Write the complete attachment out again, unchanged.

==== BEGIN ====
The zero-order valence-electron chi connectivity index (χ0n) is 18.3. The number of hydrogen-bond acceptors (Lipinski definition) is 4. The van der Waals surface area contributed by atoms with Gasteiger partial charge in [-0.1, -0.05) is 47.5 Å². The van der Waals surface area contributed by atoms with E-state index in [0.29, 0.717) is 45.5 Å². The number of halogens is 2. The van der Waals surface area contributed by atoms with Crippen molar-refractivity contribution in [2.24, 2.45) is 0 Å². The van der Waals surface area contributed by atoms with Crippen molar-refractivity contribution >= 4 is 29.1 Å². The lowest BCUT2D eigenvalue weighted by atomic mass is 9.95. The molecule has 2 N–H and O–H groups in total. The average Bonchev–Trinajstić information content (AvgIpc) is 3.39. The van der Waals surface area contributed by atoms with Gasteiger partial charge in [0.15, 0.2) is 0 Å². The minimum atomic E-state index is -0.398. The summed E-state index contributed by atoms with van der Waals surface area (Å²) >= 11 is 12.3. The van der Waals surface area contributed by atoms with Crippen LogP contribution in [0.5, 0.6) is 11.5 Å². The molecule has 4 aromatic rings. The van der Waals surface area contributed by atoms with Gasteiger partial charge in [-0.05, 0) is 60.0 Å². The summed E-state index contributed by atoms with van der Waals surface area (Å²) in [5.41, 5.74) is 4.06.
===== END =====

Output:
The zero-order valence-electron chi connectivity index (χ0n) is 18.3. The number of hydrogen-bond acceptors (Lipinski definition) is 4. The van der Waals surface area contributed by atoms with Gasteiger partial charge in [-0.1, -0.05) is 47.5 Å². The van der Waals surface area contributed by atoms with E-state index in [0.29, 0.717) is 45.5 Å². The number of halogens is 2. The van der Waals surface area contributed by atoms with Crippen molar-refractivity contribution in [2.24, 2.45) is 0 Å². The van der Waals surface area contributed by atoms with Crippen molar-refractivity contribution >= 4 is 29.1 Å². The lowest BCUT2D eigenvalue weighted by atomic mass is 9.95. The molecule has 2 N–H and O–H groups in total. The average Bonchev–Trinajstić information content (AvgIpc) is 3.39. The van der Waals surface area contributed by atoms with Gasteiger partial charge in [0.15, 0.2) is 0 Å². The minimum atomic E-state index is -0.398. The summed E-state index contributed by atoms with van der Waals surface area (Å²) >= 11 is 12.3. The van der Waals surface area contributed by atoms with Crippen LogP contribution in [0.5, 0.6) is 11.5 Å². The molecule has 4 aromatic rings. The van der Waals surface area contributed by atoms with Gasteiger partial charge in [-0.05, 0) is 60.0 Å². The summed E-state index contributed by atoms with van der Waals surface area (Å²) in [5.41, 5.74) is 4.06.